Jardín Botánico de Quito and Fundación Guayasmín

Tuesday, 9/8

At an altitude of about 9,300’ in the Andes, Quito is the capital of Ecuador and the 2nd largest city (2nd to Guayaquil).  The city is laid out in a long north-south strip—more than 20 miles long and just under 1 mile wide in most areas.  To the west, the Volcán Pichincha towers of the city; to the east, the land drops away toward the wide Valle de los Chillos, which delineates the beginning of the area known as The Oriente (“the east”) and the descent toward the Amazon River.

Parque La Carolina and Jardín Botánico

Since we were worried about possibly missing a flight or connections or whatever else can happen in this era of travel, we allotted 2 extra days in Quito prior to the rest of the group’s joining us.  On this, our first free day, we decided to walk around the area of Quito we were in.  (We were staying at the Sheraton, in the northern section of the city not far from the airport.)  The map on the left, downloaded from and better viewed here, shows the northern part of Quito that we were exploring.  (Click on the map once to see a larger, actually legible version; click on it in that new screen to zoom in a bit further.)  A large green space just a block or 2 from the Sheraton, the Parque La Carolina provided our starting spot.  Since it was a Tuesday and winter (such as it was), the park was quiet and far less green than it would have been during the warmer months.  We strolled through and headed for the Jardín Botánico, which displayed a good number of native plants in a variety of reconstructed habitats including cloud forests, the paramó (high-altitude grasslands), and dry mountain areas.  Just beyond the entrance, this arrangement of plastic chairs on wheels caught our eye.   Although interesting, they weren’t particularly appealing to me at the time—I was rested, just starting out, enjoying walking.  But by the end of the afternoon, as we lumbered down the steep hill from the Fundación Guayasamín exhibits, I would have paid a pretty price for just one of them—and someone who would have been willing to push me in one.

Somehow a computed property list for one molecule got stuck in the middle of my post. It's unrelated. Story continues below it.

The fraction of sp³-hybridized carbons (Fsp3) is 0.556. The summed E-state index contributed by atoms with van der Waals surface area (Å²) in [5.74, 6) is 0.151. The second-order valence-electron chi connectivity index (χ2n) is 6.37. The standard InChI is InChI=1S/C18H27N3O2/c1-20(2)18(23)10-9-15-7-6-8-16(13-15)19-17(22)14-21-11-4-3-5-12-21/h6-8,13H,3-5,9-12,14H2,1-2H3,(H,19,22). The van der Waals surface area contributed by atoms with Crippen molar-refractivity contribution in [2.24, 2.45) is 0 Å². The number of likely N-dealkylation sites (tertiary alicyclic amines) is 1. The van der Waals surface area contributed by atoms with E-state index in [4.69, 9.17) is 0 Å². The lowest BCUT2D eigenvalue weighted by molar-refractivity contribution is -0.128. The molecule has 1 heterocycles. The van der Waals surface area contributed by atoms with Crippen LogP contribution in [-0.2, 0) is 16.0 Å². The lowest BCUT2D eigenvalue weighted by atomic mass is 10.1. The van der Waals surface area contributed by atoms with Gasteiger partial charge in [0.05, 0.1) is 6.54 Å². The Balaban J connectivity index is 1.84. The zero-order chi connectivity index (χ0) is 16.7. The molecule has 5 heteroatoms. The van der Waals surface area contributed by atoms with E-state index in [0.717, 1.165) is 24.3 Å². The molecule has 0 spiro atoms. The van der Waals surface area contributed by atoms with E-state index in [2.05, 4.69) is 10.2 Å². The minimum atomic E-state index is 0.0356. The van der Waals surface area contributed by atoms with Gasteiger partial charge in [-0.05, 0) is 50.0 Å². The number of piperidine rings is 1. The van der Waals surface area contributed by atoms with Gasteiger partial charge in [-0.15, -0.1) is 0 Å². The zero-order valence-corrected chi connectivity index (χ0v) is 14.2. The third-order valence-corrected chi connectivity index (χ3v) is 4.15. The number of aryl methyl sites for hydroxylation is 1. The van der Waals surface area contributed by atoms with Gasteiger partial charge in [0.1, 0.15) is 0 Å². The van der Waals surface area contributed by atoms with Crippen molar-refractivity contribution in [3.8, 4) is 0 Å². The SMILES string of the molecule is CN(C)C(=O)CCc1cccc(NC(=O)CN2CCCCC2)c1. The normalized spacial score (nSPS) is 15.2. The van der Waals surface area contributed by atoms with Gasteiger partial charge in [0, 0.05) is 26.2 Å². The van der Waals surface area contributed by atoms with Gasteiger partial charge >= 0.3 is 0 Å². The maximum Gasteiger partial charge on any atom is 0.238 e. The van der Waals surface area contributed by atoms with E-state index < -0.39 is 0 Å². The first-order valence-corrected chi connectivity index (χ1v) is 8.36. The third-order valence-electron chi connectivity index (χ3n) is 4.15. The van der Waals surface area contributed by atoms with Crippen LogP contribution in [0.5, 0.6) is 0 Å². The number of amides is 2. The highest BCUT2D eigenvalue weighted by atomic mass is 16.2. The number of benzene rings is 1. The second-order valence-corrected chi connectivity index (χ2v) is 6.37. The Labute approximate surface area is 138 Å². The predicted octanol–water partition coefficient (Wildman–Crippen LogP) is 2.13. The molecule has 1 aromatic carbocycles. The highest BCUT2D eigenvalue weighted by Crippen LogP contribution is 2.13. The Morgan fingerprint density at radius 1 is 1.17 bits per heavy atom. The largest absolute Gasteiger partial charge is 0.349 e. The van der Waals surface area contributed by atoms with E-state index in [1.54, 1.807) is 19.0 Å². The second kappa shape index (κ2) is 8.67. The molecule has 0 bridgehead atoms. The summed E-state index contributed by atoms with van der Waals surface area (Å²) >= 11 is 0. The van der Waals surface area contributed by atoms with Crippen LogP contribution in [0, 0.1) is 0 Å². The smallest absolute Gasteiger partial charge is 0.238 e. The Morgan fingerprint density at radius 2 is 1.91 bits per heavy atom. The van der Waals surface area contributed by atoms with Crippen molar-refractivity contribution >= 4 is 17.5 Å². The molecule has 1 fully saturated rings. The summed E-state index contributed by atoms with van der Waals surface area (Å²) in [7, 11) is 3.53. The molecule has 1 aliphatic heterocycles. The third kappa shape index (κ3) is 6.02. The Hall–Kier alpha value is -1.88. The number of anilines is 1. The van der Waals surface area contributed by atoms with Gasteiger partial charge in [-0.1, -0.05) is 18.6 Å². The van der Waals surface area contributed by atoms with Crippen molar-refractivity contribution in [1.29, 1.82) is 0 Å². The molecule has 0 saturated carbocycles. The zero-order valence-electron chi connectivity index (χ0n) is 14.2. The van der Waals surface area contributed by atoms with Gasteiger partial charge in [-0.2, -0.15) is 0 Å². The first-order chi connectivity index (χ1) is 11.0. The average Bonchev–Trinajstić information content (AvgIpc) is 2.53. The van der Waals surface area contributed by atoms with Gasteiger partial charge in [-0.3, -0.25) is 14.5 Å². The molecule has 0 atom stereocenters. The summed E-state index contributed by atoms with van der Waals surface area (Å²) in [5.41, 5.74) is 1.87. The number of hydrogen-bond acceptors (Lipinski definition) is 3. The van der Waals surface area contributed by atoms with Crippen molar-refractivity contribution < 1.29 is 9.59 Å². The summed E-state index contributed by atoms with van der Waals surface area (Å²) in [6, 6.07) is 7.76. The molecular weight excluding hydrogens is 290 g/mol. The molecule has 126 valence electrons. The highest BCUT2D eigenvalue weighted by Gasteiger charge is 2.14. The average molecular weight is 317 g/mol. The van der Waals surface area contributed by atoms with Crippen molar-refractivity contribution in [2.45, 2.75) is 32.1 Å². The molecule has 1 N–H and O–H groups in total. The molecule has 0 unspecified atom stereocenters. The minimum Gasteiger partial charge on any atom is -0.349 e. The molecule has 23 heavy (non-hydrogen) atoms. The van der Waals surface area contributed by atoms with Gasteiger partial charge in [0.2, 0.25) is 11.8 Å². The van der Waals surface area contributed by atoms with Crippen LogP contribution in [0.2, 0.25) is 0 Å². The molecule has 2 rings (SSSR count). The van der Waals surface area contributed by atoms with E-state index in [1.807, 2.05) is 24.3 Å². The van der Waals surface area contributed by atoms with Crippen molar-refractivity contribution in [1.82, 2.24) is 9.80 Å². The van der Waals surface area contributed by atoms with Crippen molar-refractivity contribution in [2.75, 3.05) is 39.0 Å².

I have no idea what any of these plants are, but they sure were pretty.

Two buildings housed a variety of Ecuadorean orchids and tropical plant.

Interesting species of cacti lined the outside walls of one of the buildings.

As we left the buildings, we wandered through more flowers.

At the edge of the Parque was the Vivarium, a herpetological education and research center that also plays an important role in caring for amphibians and reptiles confiscated by customs.  As part of a non-profit organization, this building provided living displays of nearly 90 reptiles and amphibians—all but one of which native to Ecuador.  Much of the lighting was low; the various animals were in settings that emphasized their camouflage.  So part of the challenge was trying to find whatever critter was in each display.  We spent about 45 minutes in that exhibit, then sat down on a bench at the edge of the Parque for lunch snacks.

Continue on to p. 2 for Fundación Guayasamín.

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